8. mammalian cells

The parties propose that this term be construed as "cells that come from a species falling within the class of mammals."

The court adopts the parties' proposed construction.

9. reducing Interleukin-1 or Tumor Necrosis Factor-a activity in mammalian cells

Amgen argues that this phrase of the preamble does not limit the claim. It states that if the court determines it is limiting and requires construction, its proposed construction is "taking action inside the cell to directly inhibit (interfere or block) any molecular interaction within mammalian cells caused by Interleukin-1 or Tumor Necrosis Factor-a."

Amgen notes that it does believe that the phrase "in mammalian cells" provides antecedent basis for the body of claim 18 and is limiting in that regard.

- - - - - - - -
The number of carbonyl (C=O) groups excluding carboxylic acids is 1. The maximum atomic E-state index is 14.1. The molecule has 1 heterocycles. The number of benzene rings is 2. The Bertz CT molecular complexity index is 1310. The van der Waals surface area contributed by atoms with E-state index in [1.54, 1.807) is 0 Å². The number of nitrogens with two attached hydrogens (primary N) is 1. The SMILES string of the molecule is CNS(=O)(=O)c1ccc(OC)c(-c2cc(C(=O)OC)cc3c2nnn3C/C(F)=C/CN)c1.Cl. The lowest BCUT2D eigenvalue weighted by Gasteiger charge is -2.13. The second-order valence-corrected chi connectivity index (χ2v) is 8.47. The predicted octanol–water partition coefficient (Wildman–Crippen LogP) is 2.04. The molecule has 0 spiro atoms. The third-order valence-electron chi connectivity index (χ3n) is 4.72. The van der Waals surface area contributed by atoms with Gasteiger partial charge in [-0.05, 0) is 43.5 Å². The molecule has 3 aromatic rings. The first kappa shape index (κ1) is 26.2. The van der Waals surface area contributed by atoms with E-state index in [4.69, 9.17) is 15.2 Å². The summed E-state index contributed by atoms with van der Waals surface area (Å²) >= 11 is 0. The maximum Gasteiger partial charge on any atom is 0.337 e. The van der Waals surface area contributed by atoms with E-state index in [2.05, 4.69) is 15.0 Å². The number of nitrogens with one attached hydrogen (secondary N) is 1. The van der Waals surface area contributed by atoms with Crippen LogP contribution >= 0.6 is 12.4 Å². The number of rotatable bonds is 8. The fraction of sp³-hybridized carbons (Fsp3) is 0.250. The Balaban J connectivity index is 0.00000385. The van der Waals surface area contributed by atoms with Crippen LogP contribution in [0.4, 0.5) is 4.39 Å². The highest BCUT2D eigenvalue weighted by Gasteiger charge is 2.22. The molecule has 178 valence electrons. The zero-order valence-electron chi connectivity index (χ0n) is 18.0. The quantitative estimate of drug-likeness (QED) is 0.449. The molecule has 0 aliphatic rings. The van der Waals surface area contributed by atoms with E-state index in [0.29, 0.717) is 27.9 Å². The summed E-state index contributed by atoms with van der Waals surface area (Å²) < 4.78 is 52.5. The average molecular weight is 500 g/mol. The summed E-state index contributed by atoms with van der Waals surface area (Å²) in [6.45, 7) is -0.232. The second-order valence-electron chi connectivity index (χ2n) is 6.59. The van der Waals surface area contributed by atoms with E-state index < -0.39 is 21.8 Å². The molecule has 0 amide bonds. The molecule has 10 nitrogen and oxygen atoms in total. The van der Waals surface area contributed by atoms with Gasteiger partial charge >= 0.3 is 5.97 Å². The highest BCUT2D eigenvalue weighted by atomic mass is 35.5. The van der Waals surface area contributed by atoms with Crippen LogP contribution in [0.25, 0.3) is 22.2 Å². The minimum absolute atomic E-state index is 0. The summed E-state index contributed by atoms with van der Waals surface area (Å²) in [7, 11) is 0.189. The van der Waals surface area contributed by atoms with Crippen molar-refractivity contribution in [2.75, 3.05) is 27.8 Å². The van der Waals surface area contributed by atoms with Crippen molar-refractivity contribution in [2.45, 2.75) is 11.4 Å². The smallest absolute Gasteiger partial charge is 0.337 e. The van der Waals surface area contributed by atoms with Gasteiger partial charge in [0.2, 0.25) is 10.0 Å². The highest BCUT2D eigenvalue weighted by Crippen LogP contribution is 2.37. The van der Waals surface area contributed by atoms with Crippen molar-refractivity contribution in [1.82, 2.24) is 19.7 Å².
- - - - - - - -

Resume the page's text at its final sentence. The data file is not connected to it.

ARIAD's proposed construction is "decreasing intracellular NF-KB signal transduction induced by Interleukin-1 or Tumor Necrosis Factor-a that exists in mammalian cells in which NF-KB is present and capable of acting as an intracellular messenger."

The court determines that this preamble phrase is only limiting to the extent of "in mammalian cells" providing the antecedent basis for "the cells" in the body. The remaining language of the preamble merely states the purpose of the method, "is reasonably susceptible to being construed to be merely duplicative of the limitations in the body of the claim," and, therefore, does not require construction.

See footnote 9; see also ABB Automation Inc. v. Schlumberger Resource Management Services, Inc., 254 F. Supp. 2d. 475, 477 (D. Del. 2003) (determining preamble phrase "input voltage" was limiting as it provided antecedent basis for "said input voltage" but preamble language indicating an intended use did not operate to limit the scope of the claims).